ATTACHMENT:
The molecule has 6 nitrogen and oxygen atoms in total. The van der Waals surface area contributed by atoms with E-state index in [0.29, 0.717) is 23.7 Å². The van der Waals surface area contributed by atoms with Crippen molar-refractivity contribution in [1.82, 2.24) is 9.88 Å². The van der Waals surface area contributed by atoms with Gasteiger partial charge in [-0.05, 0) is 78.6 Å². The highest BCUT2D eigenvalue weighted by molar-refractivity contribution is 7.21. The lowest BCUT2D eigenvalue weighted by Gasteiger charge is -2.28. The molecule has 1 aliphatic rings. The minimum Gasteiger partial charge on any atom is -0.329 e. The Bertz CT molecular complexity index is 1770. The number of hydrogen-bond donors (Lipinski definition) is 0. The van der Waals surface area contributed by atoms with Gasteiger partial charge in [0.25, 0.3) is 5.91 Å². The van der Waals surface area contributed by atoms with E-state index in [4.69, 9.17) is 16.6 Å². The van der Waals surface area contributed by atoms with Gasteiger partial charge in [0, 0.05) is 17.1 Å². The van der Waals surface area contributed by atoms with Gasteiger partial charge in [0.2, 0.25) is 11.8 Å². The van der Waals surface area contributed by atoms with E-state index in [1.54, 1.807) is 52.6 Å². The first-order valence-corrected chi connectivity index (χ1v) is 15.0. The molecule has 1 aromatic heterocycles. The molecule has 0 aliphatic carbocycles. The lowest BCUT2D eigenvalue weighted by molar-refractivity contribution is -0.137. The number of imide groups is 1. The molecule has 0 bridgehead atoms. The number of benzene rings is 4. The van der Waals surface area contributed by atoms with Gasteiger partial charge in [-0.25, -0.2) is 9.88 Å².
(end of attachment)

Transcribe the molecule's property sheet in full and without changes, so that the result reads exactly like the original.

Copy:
The molecule has 6 nitrogen and oxygen atoms in total. The van der Waals surface area contributed by atoms with E-state index in [0.29, 0.717) is 23.7 Å². The van der Waals surface area contributed by atoms with Crippen molar-refractivity contribution in [1.82, 2.24) is 9.88 Å². The van der Waals surface area contributed by atoms with Gasteiger partial charge in [-0.05, 0) is 78.6 Å². The highest BCUT2D eigenvalue weighted by molar-refractivity contribution is 7.21. The lowest BCUT2D eigenvalue weighted by Gasteiger charge is -2.28. The molecule has 1 aliphatic rings. The minimum Gasteiger partial charge on any atom is -0.329 e. The Bertz CT molecular complexity index is 1770. The number of hydrogen-bond donors (Lipinski definition) is 0. The van der Waals surface area contributed by atoms with Gasteiger partial charge in [0.25, 0.3) is 5.91 Å². The van der Waals surface area contributed by atoms with E-state index in [4.69, 9.17) is 16.6 Å². The van der Waals surface area contributed by atoms with Gasteiger partial charge in [0, 0.05) is 17.1 Å². The van der Waals surface area contributed by atoms with Gasteiger partial charge in [0.2, 0.25) is 11.8 Å². The van der Waals surface area contributed by atoms with E-state index in [1.54, 1.807) is 52.6 Å². The first-order valence-corrected chi connectivity index (χ1v) is 15.0. The molecule has 1 aromatic heterocycles. The molecule has 0 aliphatic carbocycles. The lowest BCUT2D eigenvalue weighted by molar-refractivity contribution is -0.137. The number of imide groups is 1. The molecule has 0 bridgehead atoms. The number of benzene rings is 4. The van der Waals surface area contributed by atoms with Gasteiger partial charge in [-0.25, -0.2) is 9.88 Å².